By Admin | December 6, 2003

Since his 1978 breakthrough, “Gates of Heaven,” master documentarian Errol Morris has made a career out of exploring the psyches of oddballs, enigmatic loners, criminals and the occasional hero and/or genius. Morris’s latest subject is a little of all those things.

The subject of “The Fog of War: Eleven Lessons from the Life of Robert S. McNamara” is usually cast as one of the villains of twentieth century history. Described as fully assured of his own brilliance and near infallibility, the former Secretary of Defense under Presidents Kennedy and Johnson is considered one of the chief architects of U.S. involvement in the Vietnamese civil war, which makes him largely responsible for the needless deaths of many hundreds of thousands, perhaps over a million, civilians and soldiers. Even when he admits that war was a dreadful mistake years later, he does so in a way that avoids direct apologies and manages to make his enemies across the political spectrum hate him even more.

On the other hand, Robert S. McNamara — now eighty-six, but looking and acting years younger — seems genuinely concerned with the welfare of his fellow humans. “Strange” is literally McNamara’s middle name, but he’s not quite Dr. Strangelove. A calculating killer, McNamara has also saved countless lives. He seems to be sincerely motivated by humanitarian instincts as much as he is by Machiavellian imperatives. In fact, if he had only done a little less in his life, he might today be viewed as a desk-bound hero.

Nevertheless, the civilian body count started early in McNamara’s political career. Working under the ruthless military man Curtis LeMay during World War II, he helped plan the firebombing of Tokyo. Incinerating over 100,000 civilians, the attack was definitely a war crime. While many would argue that it was, in fact, a necessary atrocity, the death toll from the bombing was actually higher than that of the better remembered and more controversial dropping of the first atomic bomb on Hiroshima. Still, it was ultimately the decision of LeMay and his boss, Franklin Roosevelt. “Mac” wasn’t truly in power.

After the war, McNamara tells us he found a way to help save lives. As a Vice President at Ford Motor Company, he worked on redesigning cars, installing safety belts and creating steering wheels that didn’t impale drivers, saving untold numbers of human beings all over the world.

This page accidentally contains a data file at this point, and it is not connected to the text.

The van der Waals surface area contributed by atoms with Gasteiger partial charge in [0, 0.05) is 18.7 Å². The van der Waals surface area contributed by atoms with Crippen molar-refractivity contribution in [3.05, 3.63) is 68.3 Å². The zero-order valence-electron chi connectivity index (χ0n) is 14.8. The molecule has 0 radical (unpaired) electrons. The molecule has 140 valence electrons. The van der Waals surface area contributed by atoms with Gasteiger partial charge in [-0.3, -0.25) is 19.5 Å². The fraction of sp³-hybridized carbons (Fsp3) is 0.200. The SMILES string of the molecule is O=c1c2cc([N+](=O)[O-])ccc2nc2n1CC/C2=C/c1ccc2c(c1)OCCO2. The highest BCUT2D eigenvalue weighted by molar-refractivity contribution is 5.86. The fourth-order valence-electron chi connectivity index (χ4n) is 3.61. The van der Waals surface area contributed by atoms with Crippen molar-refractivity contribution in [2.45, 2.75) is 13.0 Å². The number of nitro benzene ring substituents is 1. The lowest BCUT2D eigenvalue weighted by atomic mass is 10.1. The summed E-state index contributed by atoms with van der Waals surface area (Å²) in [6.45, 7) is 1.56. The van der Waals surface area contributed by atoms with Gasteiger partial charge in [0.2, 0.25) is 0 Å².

Later, as Secretary of Defense under JFK during the Cuban Missile Crisis, he may have been critical in fighting his old boss, the wildly hawkish General LeMay, who by all accounts was hell bent on nuclear apocalypse. Thus, McNamara may have helped save the lives of each and every one of us. To this day, he remains deeply worried about the prospect of an “accidental” nuclear war that could still eradicate us all, and he agitates for disarmament.

Not long after the Cuban crisis, of course, McNamara was busy engineering U.S. involvement in the Vietnam War. If there is to be a final accounting on judgement day, God is going to need some pretty complex spreadsheets to figure where this one belongs.

There is nothing simple about Robert McNamara and nothing simplistic about Errol Morris’s involving look at him. Deftly mixing historical footage with high definition video shot on Morris’s famous interviewing gizmo, the “Interotron,” “The Fog of War” presents us with a man who simply cannot be easily categorized, even when he looks us straight in the eye.

At times, Morris presses his subject (as in prior films, we can occasionally hear the filmmaker’s wry, humorously aggrieved off-mike voice, gently prodding his subject or making a factual point) but McNamara seems unable to publicly confront issues of his own responsibility.

Is it because he cannot live with the thoughts of the burned babies and dead or crippled soldiers, or simply that he refuses to deal with issues that will tarnish his image? In fact, one of the eleven “lessons” referred to in the film’s complete title is not to answer the question you are asked, but to answer the question you wish you were asked. Even if McNamara did answer such questions in a complete and fully reasoned manner, it’s not certain it would make any difference. Another of McNamara’s lessons is: “Rationality will not save us.”

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